The Ability to Distinguish Between Good and Evil
The first species of animal specifically mentioned as a sacrifice in this portion is "cattle,"bakar. The specific use of this Hebrew root for cattle instead of the other, more common forms of words for cattle leads us to an enlightening observation. The Hebrew root ofbakar; beit, kuf, reish, is a permutation of the root of korban; kuf, reish, beit.
The very same root bakar also means "morning" and most essentially, "critical analysis"–the ability to distinguish between different states of reality. (This also leads us to understand the meaning of the word boker for "morning"–the time when dawn allows us to distinguish between states of reality that were previously in the dark.) From the fact that "cattle," bakar is the first species mentioned for sacrifice we learn that the beginning of drawing near (karav) to God is the ability to distinguish in oneself between good and evil, and to rid oneself of the evil. This is like the "morning" (boker) star beginning to shine in the consciousness. One cannot come close to God and sacrifice himself if he doesn't have the power of bakar.
The Abulafia Cycle
Every root of three different letters has six possible permutations. In all the Hebrew language, there are only seven examples of words in which all six of the permutations create roots in the Hebrew language of the Bible. The root karav is one of these seven.
The early master of Kabbalah, Rabbi Abraham Abulafia would meditate on a Hebrew word by taking the permutations of the root and contemplating on the cycle of images appearing and disappearing one after the other. In this way, he would experience the various meanings as one flow of Divine consciousness. Let us look at the other permutations of the root karav, and create this cycle of images:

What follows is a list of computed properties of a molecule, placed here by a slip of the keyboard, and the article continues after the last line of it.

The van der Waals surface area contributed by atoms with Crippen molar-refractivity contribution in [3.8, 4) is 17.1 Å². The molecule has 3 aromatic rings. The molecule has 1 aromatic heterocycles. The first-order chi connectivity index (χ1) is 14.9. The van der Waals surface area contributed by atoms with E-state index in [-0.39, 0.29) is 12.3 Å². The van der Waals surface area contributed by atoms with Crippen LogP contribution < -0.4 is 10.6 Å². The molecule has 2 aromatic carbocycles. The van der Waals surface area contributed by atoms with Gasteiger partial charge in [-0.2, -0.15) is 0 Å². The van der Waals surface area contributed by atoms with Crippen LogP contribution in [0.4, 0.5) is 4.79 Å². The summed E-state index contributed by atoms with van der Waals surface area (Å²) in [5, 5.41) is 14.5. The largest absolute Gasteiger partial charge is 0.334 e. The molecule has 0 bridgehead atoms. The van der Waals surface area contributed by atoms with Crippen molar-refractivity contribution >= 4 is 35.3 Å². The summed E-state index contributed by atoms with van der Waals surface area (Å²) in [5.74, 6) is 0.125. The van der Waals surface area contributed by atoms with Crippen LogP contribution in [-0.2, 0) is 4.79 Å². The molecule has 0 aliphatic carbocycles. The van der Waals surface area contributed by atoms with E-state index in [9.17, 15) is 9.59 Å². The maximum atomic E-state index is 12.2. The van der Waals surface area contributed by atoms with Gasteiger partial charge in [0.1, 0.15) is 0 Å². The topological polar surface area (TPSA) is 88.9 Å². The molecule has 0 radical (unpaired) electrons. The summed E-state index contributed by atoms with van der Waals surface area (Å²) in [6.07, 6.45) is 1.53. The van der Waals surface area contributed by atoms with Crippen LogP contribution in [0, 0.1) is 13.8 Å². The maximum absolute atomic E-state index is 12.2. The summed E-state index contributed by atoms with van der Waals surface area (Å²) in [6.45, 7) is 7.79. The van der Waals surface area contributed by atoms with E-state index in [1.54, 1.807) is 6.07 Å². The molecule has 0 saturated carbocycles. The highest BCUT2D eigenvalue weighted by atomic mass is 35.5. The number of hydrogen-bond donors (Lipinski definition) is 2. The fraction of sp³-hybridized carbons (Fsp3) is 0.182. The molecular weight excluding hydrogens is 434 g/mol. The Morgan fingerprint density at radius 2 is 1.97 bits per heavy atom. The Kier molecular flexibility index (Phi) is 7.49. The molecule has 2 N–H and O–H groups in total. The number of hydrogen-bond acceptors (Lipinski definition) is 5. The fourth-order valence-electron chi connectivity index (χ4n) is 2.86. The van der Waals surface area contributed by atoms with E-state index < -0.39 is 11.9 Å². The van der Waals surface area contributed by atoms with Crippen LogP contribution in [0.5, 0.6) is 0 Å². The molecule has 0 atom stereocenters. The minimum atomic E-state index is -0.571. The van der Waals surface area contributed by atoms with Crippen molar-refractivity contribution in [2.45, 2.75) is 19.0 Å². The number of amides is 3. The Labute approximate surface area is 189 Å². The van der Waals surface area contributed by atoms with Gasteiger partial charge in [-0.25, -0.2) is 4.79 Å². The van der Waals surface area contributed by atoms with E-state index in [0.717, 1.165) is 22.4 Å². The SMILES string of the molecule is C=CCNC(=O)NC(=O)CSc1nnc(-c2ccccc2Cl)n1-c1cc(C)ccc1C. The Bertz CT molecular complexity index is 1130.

|Kuf, reish, beit||To draw near, sacrifice|
|Kuf, beit reish||Grave|
|Reish, kuf, beit||Rot|
|Reish, beit, kuf||Corral|
|Beit, kuf, reish||Cattle, morning, distinguish|
|Beit, reish, kuf||Lightening – flash of insight|
In each set of six permutations, there is always at least one permutation with a most negative connotation if it would stand alone. In the example above, the permutation with the most negative connotation is "grave." However, when it is understood within the flow of the entire cycle of permutations, its inner positivity is revealed.
In order to come "close" (karav) to God and to sacrifice oneself to Him, one must hear God calling. He then must be willing to enter the "grave" (kever), to bury his ego until it entirely "rots" (rekev) away, and then revive to enter the "corral" (rabak), as "cattle"(bakar) with the distinguishing power of morning, and then finally experience the anticipated "flash of lightening" (barak)–the new revelation of the unity of God. From there he can go out into the world and call upon others to come close to God. When we sacrifice our essence, we must be willing to die and rot. But the final promise is of the lightening flash of true, new Divine revelation.